Friday, April 24, 2009


Stephen Kalong Ningkan (No.1)

A Brief Analysis

Malaysia has a dubious distinction of having a disproportionately high number of chief ministers of states being dismissed. In fact, the first such crisis in Sarawak was only the second of its kind in the British Commonwealth. These dismissals have caused constitutional crisis in the states and brought the Federal and respective State Constitutions into sharp focus. In nearly all the cases, the courts have been asked to interpret the constitutions by either implying certain powers into the written constitutions or including constitutional conventions that either should exist for the better governance of the state or are said to have been inherited from the British. The predominant approach of the courts has been to interpret the letter of the written law strictly and narrowly. It has also brought into focus the role and constitutional powers of the heads of states and the power of the Federation to intervene in the states using its various federal powers. The current constitutional crisis in Perak has also drawn attention to earlier decisions related to the dismissal of chief ministers of states. It is going to be necessary for the courts to resolve the constitutional issues by considering the previously decided cases. The starting point is of course the case of Stephen Kalong Ningkan v Tun Abang Haji Openg and Tawi Sli. [1966] 2 MLJ 187. Much has already been written recently about this case by academics and constitutional lawyers. The Privy Council decision in Adegbenro v Akintola [1963] 3 WLR 63; (1963) 7 JAL 99 was extensively referred to in Stephen Kalong Ningkan (No.1) and has been repeatedly reported by some writers. It is important to remember that the Privy Council decision was distinguished and not followed in Stephen Kalong Ningkan (No.1) and even in Nigeria it was by-passed by the Western Nigeria Legislature.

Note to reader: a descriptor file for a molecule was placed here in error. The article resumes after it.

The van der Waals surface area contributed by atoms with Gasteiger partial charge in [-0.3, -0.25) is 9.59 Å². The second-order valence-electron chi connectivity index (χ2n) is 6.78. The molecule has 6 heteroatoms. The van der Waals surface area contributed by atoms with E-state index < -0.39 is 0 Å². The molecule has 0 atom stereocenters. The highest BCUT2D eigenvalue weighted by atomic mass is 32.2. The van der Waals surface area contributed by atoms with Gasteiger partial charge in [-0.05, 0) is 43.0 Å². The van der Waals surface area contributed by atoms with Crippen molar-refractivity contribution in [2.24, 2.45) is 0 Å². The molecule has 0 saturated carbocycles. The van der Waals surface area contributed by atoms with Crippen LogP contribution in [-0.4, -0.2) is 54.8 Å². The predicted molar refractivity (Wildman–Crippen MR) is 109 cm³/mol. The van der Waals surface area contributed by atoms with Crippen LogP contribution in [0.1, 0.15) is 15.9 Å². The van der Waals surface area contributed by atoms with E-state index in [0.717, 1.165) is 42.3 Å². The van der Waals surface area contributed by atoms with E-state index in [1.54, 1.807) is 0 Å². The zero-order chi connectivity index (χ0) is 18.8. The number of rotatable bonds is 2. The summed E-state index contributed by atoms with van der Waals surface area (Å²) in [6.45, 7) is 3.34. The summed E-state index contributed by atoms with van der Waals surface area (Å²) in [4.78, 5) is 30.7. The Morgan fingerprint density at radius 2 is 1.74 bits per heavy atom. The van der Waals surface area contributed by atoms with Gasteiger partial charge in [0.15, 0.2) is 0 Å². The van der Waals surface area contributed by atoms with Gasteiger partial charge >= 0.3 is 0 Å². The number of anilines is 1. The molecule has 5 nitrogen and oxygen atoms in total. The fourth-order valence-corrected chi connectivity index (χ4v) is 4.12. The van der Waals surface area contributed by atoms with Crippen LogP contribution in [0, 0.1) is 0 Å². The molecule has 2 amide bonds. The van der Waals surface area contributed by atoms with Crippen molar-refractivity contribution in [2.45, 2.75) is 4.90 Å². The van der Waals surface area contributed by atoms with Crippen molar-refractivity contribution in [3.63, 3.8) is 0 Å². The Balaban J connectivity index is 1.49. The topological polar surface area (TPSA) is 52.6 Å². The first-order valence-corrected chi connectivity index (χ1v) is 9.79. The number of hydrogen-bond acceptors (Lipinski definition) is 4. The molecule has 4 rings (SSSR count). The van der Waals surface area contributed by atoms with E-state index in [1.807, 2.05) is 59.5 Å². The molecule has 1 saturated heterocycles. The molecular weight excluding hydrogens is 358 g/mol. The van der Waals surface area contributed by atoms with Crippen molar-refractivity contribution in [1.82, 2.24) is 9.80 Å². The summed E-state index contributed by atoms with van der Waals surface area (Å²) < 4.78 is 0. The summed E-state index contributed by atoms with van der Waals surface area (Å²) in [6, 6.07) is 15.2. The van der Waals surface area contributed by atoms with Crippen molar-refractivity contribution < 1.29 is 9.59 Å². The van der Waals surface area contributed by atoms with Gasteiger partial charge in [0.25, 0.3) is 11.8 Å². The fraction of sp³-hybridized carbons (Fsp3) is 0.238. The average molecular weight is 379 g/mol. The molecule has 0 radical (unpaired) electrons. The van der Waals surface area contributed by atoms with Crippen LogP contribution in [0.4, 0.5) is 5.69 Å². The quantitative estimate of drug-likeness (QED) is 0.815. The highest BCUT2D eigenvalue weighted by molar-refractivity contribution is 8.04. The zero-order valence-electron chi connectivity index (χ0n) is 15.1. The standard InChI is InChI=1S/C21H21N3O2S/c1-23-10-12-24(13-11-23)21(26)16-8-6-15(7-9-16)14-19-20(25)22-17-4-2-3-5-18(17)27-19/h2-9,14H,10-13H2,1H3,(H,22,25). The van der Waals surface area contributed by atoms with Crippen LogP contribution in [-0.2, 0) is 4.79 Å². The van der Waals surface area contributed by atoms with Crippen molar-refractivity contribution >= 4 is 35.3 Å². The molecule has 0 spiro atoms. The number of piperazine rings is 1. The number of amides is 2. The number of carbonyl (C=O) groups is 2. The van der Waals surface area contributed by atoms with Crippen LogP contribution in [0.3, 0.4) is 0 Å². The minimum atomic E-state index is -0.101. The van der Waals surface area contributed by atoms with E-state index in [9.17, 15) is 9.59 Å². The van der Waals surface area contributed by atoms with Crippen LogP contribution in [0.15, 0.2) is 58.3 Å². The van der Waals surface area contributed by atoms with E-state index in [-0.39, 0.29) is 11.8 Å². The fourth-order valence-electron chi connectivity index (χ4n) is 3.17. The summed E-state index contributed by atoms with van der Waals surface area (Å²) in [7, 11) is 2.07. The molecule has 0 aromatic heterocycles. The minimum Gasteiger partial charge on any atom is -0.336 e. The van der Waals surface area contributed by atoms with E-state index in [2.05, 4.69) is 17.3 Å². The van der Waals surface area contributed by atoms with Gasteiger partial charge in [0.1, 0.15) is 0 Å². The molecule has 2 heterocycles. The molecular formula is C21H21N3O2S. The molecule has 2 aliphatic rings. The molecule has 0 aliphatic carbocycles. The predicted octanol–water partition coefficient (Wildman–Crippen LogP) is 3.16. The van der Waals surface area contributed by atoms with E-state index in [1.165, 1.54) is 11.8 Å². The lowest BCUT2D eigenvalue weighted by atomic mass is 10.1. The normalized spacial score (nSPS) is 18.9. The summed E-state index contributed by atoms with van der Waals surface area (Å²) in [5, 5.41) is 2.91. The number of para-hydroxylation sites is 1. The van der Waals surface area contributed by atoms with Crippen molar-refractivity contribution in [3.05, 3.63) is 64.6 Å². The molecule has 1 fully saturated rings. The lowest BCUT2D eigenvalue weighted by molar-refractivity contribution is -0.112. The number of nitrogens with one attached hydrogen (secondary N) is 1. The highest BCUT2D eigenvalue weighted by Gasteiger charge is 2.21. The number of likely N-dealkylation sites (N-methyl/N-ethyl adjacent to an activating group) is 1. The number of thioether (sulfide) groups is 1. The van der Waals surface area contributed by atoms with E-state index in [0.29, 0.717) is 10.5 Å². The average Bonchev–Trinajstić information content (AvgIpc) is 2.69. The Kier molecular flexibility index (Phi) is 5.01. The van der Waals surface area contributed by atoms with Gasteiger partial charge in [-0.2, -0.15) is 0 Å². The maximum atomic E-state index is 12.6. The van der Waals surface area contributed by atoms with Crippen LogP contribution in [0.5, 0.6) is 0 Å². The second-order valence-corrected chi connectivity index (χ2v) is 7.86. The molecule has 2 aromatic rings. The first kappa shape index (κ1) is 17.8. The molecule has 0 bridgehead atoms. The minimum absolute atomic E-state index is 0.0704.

Please see the brief analysis of the case of Stephen Kalong Ningkan (No.1) at

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